We have had an overwhelming wave of support, offers of everything, prayers, food, cards sent our way by family, friends and people we don't even know well. My husband apparently impacts way more lives than he knows. And even the kids have been overwhelmed with friend's and acquaintance's outpouring of love and sympathy. We thank everyone so much for everything they've done and for reaching out to us. Please spare some prayers for the other driver's family. He was at fault, but paid a high price and I sympathize with his family.

If you guys could send us positive thoughts, him to heal quickly and well, me strength to keep my vigil and my sanity, it would be greatly appreciated.

from the wrong side of midnight,

Friday, June 4, 2010

The one where I play a game...

So I'm sitting here this morning in a very bad mood. It's not important why, it's just the normal usual crap around my house that irritates and annoys. And then I log in and see that I lost a follower?! The hell?! Who are you and where did you go? Better yet, why did you go? Am I losing my edge? Did your ridiculous conversation meter fill up? WWWWHHHHYYYY?! It's ridiculous how badly my ego is tied to this blog. I take your defection personally, you know. But fine, whatever, I don't need you. Yes, yes I do. Please come back. Or someone new, please take that empty chair!

Anywho, on a calmer note, being in a bad mood is not helping me write a blog. I don't want to write a bitchy ass blog because well, that's not what I do and it's not what you come hear to read. Besides, by tomorrow (okay, probably by the time I shower) I will be over it and then I would feel badly if I had written it down, especially in a public forum. Just suffice it to say my husband's job takes up way too much of his time. Do you hear that Boy Scout peeps who read this blog??! No one should have to work 24/7 (and ignore his wife) on the piddly ass salary he does. If you're going to require complete devotion, back breaking physical labor, and the 110% that he gives you, you should probably pay more so that he can assuage my anger with money. It wouldn't help on the him having no time part, but it would help because I would travel more so I wouldn't be home to care.

So I decided to do this fun little game that Kenzie over at The Unabridged Girl tagged me for. It's about your handwriting. Everyone seems to hate their handwriting. I don't. I like mine. I had this 5th grade teacher who actually made us practice penmanship. We had to fill whole pages with these writing exercises. I hated it! But now I can thank her, because hey, you can read my writing! I'm not sure what the purpose of this game is exactly, but it was cute and fun. Of course, if any handwriting experts read it, I may be in trouble. I'm sure my handwriting screams "psycho". Lol.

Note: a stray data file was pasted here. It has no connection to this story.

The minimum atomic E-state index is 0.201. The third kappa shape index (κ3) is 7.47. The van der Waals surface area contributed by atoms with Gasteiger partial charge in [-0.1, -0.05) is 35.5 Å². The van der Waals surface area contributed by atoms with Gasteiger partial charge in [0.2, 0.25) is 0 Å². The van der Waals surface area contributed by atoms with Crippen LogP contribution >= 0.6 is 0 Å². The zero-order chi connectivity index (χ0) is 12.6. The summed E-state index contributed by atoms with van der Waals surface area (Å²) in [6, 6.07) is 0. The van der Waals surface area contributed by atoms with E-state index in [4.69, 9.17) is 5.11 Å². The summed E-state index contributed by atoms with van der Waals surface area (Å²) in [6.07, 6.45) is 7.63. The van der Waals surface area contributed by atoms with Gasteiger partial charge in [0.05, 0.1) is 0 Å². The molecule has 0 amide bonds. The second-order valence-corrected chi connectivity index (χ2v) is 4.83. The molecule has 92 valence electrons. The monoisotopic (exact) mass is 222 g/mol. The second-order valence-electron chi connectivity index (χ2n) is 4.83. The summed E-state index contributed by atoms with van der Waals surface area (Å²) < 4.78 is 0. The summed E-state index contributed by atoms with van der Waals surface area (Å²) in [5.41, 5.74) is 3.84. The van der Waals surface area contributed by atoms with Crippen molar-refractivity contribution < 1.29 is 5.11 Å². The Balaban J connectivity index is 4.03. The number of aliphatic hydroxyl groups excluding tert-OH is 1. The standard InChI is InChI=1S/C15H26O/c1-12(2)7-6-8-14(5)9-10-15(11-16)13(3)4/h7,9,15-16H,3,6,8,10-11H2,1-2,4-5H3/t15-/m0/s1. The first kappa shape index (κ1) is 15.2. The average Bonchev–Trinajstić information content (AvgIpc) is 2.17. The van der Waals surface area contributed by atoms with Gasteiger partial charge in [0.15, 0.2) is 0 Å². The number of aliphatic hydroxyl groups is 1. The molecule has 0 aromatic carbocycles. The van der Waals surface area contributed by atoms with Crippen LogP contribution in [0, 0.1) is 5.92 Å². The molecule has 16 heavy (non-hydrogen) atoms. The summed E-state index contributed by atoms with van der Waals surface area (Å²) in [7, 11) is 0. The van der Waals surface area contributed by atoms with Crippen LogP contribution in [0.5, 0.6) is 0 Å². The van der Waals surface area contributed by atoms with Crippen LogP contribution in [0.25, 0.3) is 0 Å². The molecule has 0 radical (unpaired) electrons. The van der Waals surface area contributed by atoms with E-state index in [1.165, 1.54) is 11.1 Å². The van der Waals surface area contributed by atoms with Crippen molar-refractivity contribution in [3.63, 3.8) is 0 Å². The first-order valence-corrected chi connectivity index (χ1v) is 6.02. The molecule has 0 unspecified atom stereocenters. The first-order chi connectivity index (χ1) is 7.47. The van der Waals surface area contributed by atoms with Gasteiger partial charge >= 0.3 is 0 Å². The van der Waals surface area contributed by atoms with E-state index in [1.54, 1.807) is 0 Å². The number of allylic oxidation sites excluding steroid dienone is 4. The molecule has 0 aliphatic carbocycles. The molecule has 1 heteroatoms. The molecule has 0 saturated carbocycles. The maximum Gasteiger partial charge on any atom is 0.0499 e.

So the rules were:

Write down the following, snap a picture (or scan the document), post it, and tag others.

1. Name/Blog Name.
2. Right handed, left handed or both?
3. Favorite letters to write?
4. Least favorite letters to write?
5. Write: The quick brown fox jumps over the lazy dog.
6. Write in caps:
7. Favorite song lyrics?
8. Tag some lovely bloggers.
9. Any special note or drawing?


Wednesday, June 2, 2010

The one where I'm a floater and sharks don't eat us...

So we braved the lake again on Monday. It was a glorious day. It had stormed early in the morning, but had cleared off by afternoon and was bright and sunny. So Lu, Sean and I headed down to the lake. Sean had to wear some sunscreen on his shoulders and back, because he'd gotten burnt working outside on Saturday. I went sans sunscreen except on my face, because it ALWAYS sunburns and then my nose looks like a red ripe cherry tomato. Not wearing sunscreen on the rest of my body felt BAD. Like getting caught drinking when you're a teenager bad. So yeah, it was kind of exciting too. Woo hoo Mr. Sun, look at me flaunting my winter paled skin right beneath your nose. Yeah, I'm a rebel.

We got down there and the lake was amazing. Much clearer than last time, I could see the coral nail polish on my toes when I sat with my legs hanging off the dock. We stayed on the dock briefly and then decided to swim. Sean wanted us to swim way out and down so that we could see the new beach that he's been working on by the bridge. (As the service committee chairmen for the OA, he's logged a ton of hours on this project). So we got life jackets and jumped in. HOLY BEJESUS it was cold!! About three feet down the water became icy. Thank goodness for the life jackets, because it's really hard to tread water with your legs pulled up to your chest to avoid the cold water. We meandered (anyone who's ever tried to swim with a life jacket on will understand this) slowly out to the middle of the lake and then to the left. We were laughing as we went and demonstrating some ridiculous swimming techniques: swim like a dolphin, do the leap frog, watch me dog paddle. Laughing, and yet, being in the middle of the lake is scary. It's really deep and well, scary. All of a sudden there's a very loud splash close to shore.